Simi Valley football: From dumpster fire to contender

How one historic coach elevated a losing program to a winning one

A photo of the Simi Valley High School football team.

In the spring of 2017, Jim Benkert, who had just taken over one of the worst football programs in Ventura County, walked into the Simi Valley High School football locker room with a plan to change everything.

“Put it in the trash,” Benkert said. “All of it.”

One of the most revered coaches in Ventura County football was rebuilding an entire football program from scratch.

“There were no traditions here that were positive,” Benkert said. “[Our Staff] set out to change the complete character of the program. Complete overhaul.”

When he first talked to Simi Valley employees and football parents, he promised them he was committed to building a winning football program at Simi.

At the time of his hiring, Benkert was the third coach in the last three years to take over Simi Valley’s football program. The two coaches before him had made similar promises, and their seasons ended in disaster. Why should these Simi Valley parents believe this coach was different from the others?

Well, because he is Jim Benkert.

Before coming to Simi, Benkert coached at football powerhouse Westlake High School for 27 years and Oaks Christian School for three. At those schools, he went to seven California Interscholastic Federation title games and won five of them. His 2003 Westlake team was ranked No. 1 in the nation. He’s had over 140 of his players play college football and has been named coach of the year by several different publications.

If there was anyone to turn Simi Valley football around, it was him.

Before Benkert arrived, the school had consistently been the laughing stock of Ventura County football. Upon his signing, there was no coach in the program’s history who had a record above .500. Before his second season in charge, the team had a single 8-win season in the past 71 years.

Joelle Cardona, the school’s athletic director, has witnessed the football program first-hand for years. As a student at Simi in the early 2000s, she recalls the football team winning just one game in her four years.

“I saw as a student how much you want your football team to do well,” Cardona said. “There is a lot of love and desire for football, but we just have not been able to get our organization together.”

From the football equipment to the mental and physical shape of Simi Valley’s players, everything had to change.

Benkert started with his players’ grades, forcing students who were underperforming in the classroom to march around the perimeter of the campus instead of doing any football related activities.

No football.

No weight room.

Just march.

If the kids continued to underperform, they would continue to march — the next week, holding weights. When Benkert started this exercise, there were 60 players marching. Three weeks in, there were only 10. He wanted to instill in his players that there are no excuses. Get the job done.

Next, he wanted to teach the players to play for something greater than themselves -- their teammates.

In the locker room, the Pioneers call themselves the band of brothers, an homage to the men who fought in World War II. The players are given personalized dog tags with different goals, most circling around being a great teammate.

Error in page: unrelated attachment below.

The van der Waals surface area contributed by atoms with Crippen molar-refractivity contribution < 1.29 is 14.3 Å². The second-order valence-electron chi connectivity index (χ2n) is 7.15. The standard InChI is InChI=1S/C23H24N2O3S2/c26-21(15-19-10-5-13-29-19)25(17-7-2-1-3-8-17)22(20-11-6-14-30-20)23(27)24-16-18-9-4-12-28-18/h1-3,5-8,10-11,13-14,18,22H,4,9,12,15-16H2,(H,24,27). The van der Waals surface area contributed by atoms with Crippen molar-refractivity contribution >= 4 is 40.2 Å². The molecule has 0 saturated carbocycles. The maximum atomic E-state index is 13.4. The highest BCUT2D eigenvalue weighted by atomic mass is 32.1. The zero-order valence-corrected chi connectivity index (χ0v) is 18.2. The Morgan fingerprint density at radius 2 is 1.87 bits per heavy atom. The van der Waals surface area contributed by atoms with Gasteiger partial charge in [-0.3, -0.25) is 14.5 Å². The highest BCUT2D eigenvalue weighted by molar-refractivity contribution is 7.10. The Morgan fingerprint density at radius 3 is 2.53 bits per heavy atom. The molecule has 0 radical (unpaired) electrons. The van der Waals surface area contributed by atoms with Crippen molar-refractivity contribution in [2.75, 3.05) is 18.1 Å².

It’s what standout linebacker Malachi Hannah loves about Benkert. “Coach Benkert lifted up this program for me,” Hannah said. He said that his head coach consistently preached believing in his teammates at practices and games. Through that, Hannah became not only one of the best players on Simi Valley’s defense, but also a team leader and captain.

Before Cardona even saw a play on the field, she knew Benkert was different from the coaches who preceded him. “He comes in with passion and confidence,” Cardona said. The impact was immediate. After just two wins the season prior, the team went 8-4 in Benkert’s first season.

The next year, in 2019, the team lost in the CIF finals to Crescenta Valley by a field goal. From the bottom of the county to a CIF finalist, Benkert’s formula had worked again. Even Cardona, who signed Benkert and knew he would have a positive impact on the program, did not expect a finals appearance two years into the rebuild.

“Yes, I thought we could get there,” Cardona said. “Did I think it would happen this quick? No.”

The trust players had in Benkert was one of their greatest strengths. They knew he would put them in the best position to be successful. Over the years he has developed close relationships with his players that move beyond football.

In his early days as a football coach, Benkert said he was too focused on the product on the field, making sure his team was winning. As his coaching career progressed, that changed.

“Now, I am much better at focusing on things past football and being able to be a much better mentor to [my players] in their life,” Benkert said.

At Simi, Benkert opens his office at lunchtime for his players and their friends to come in and hang out. Each day he provides the kids with peanut butter and jelly sandwiches.

It is one of the reasons players like Hannah decided to go to Simi instead of one of the more well known football schools in Ventura County. It is how Benkert was able to instill confidence in players and in a program that had been kicked around for years.

In the 2021 season Simi Valley was 10-1, including an undefeated league record. Their one loss was to the eventual CIF champions, Orange Lutheran.

This is not the Simi Valley of old who celebrated a single win in a season. This is a new-age Simi Valley, feared across Ventura County and on the hunt for titles.

“I’ve got a whole team of under the radar guys that won’t go under the radar much longer,” Benkert said.